Diet, health and environment challenges are interconnected, report says

A University of Minnesota-led review looked at the effects diet has on the environment and people’s health.

Illustrated by Hailee Schievelbein

Illustrated by Hailee Schievelbein

Nikki Pederson

A review released by University of Minnesota researchers late last month looked at the world’s changing diets, and a related increase in disease and environmental degradation that comes with it – what researchers have called the diet, health and environment “trilemma.”

With the world population expected to reach over 9 billion people by the mid-century, feeding that amount of people will come with challenges and risks. As societies become richer and more urbanized, the food the population consumes becomes higher in calories and leans heavily on animal products. These trends are on a trajectory to become more severe during the coming decades, especially in developing nations, according to the article.

With these changes, there is an increased prevalence of diet-related diseases such as diabetes, heart disease and obesity, as well as an increase in fertilizer use, biodiversity loss and greenhouse gas emissions.

The review was a collaboration between Michael Clark, a University graduate student, and University faculty members including Jason Hill, a professor in the Department of Bioproducts and Biosystems Engineering.

Hill said that the world faces a challenge in trying to solve the diet, health and environmental problems. “And these challenges are linked,” he added.

Different foods take up different amounts of land and can release varying amounts of greenhouse gas emissions. Research has found that plant-based foods often have the lowest emissions per kilocalorie of food produced and also require the least amount of land.

Animals such as cattle, sheep and goats require approximately 2,000 to 10,000 percent more land than plant-based foods, depending on the extent of their grazing. They can also contribute up to 10,000 percent more greenhouse gas emissions. This is largely in part because of the inefficiency with which they convert feed into human-edible food, according to the article.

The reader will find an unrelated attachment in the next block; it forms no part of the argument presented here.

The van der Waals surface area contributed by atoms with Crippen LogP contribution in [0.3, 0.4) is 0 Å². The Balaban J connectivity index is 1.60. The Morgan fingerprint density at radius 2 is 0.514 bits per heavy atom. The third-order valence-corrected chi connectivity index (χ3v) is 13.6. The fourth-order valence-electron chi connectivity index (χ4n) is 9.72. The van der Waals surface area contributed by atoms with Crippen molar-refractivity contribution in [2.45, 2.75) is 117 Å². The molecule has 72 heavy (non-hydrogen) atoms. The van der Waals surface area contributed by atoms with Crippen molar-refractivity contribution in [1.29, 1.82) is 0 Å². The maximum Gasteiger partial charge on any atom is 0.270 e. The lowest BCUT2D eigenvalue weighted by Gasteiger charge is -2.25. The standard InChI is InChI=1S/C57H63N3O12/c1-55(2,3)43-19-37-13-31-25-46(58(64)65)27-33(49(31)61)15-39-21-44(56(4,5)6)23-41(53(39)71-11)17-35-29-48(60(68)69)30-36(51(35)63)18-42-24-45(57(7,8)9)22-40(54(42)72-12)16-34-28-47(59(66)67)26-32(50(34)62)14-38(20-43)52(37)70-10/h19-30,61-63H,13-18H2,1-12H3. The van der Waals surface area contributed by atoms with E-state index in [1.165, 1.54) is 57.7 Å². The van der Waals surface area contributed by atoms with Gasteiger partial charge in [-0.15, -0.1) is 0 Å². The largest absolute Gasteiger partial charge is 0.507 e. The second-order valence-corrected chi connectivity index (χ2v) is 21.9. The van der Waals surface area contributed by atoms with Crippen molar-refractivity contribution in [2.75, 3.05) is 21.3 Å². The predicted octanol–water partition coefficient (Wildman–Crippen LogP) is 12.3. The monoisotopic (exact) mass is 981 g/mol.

“We have a lot of resources going to food and those resources have an environmental impact,” said Jennifer Schmitt, program director of the NorthStar Initiative at the Institute on the Environment. “One could argue it’s justifiable — we have to feed ourselves — but when we have excess resources … then we’re not getting a benefit from it and we’re actually causing more harm.”

Increasing crop yield and productivity is important for an increasing population, but can negatively affect the planet. Food production can be increased in two ways, said Deepak Ray, a scientist at the Institute on the Environment. The area of the harvest can be increased or the production yield of the crop can.

“Agriculture is affected by our weather and climate, but it also affects our weather and climate,” Ray said.

The trends found in food consumption can also be applied to human health, according to the review. In general, diets higher in plant-based foods are associated with reduced disease risk, compared to omnivorous diets where people consume more meat and dairy. Consuming red or processed red meats, which the World Health Organization lists as Group 2A and Group 1 (the same level as smoking tobacco) carcinogens respectively, is associated with poor health and diet-related disease.

The review looked at possible solutions for the issues presented. One option suggested a switch to more plant-based diets, such as Mediterranean, vegetarian or vegan diets. Global adoption of these healthier diets could reduce global diet-related emissions by up to 60 percent, research found. A dietary switch could also simultaneously benefit human health, as diabetes and other food-related diseases are expected to increase over 50 percent in the next few decades.

Another suggestion the University researchers listed was to limit food waste, as 30 to 40 percent of all food production is lost or wasted.

“You put all of these [land and water] resources that have a carbon impact and have other environmental impacts … into something that just goes into the trash?” Schmitt said. “That’s a waste of resources.”

Other options include improving crop yield, improved land use planning and more efficient fertilizer use.

“There are great challenges ahead of us in solving the world’s diet, health and environmental problems,” Hill said. “But there are also things that we can do to reduce the negative impacts that this ‘trilemma’ has upon us.”